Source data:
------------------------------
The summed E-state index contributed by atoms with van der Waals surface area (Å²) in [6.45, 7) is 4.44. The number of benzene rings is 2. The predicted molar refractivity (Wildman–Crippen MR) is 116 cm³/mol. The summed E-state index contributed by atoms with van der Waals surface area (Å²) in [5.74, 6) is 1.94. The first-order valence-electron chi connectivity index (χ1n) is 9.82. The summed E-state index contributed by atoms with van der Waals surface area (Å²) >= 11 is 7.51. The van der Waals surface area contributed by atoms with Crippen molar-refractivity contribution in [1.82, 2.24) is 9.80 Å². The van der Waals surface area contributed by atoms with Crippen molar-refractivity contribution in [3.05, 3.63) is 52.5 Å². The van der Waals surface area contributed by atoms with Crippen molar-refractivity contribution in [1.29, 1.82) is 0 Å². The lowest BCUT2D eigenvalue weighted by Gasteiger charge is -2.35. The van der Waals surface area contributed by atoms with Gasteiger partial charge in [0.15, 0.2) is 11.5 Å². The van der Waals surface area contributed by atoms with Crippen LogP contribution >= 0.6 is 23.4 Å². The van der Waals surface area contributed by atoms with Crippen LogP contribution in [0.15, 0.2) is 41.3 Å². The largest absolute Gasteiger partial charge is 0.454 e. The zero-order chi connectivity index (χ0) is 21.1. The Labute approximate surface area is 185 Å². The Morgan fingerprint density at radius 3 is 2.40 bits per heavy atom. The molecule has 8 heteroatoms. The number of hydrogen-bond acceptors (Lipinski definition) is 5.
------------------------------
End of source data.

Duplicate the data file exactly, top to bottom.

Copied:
The summed E-state index contributed by atoms with van der Waals surface area (Å²) in [6.45, 7) is 4.44. The number of benzene rings is 2. The predicted molar refractivity (Wildman–Crippen MR) is 116 cm³/mol. The summed E-state index contributed by atoms with van der Waals surface area (Å²) in [5.74, 6) is 1.94. The first-order valence-electron chi connectivity index (χ1n) is 9.82. The summed E-state index contributed by atoms with van der Waals surface area (Å²) >= 11 is 7.51. The van der Waals surface area contributed by atoms with Crippen molar-refractivity contribution in [1.82, 2.24) is 9.80 Å². The van der Waals surface area contributed by atoms with Crippen molar-refractivity contribution in [3.05, 3.63) is 52.5 Å². The van der Waals surface area contributed by atoms with Crippen molar-refractivity contribution in [1.29, 1.82) is 0 Å². The lowest BCUT2D eigenvalue weighted by Gasteiger charge is -2.35. The van der Waals surface area contributed by atoms with Gasteiger partial charge in [0.15, 0.2) is 11.5 Å². The van der Waals surface area contributed by atoms with Crippen LogP contribution >= 0.6 is 23.4 Å². The van der Waals surface area contributed by atoms with Crippen LogP contribution in [0.15, 0.2) is 41.3 Å². The largest absolute Gasteiger partial charge is 0.454 e. The zero-order chi connectivity index (χ0) is 21.1. The Labute approximate surface area is 185 Å². The Morgan fingerprint density at radius 3 is 2.40 bits per heavy atom. The molecule has 8 heteroatoms. The number of hydrogen-bond acceptors (Lipinski definition) is 5.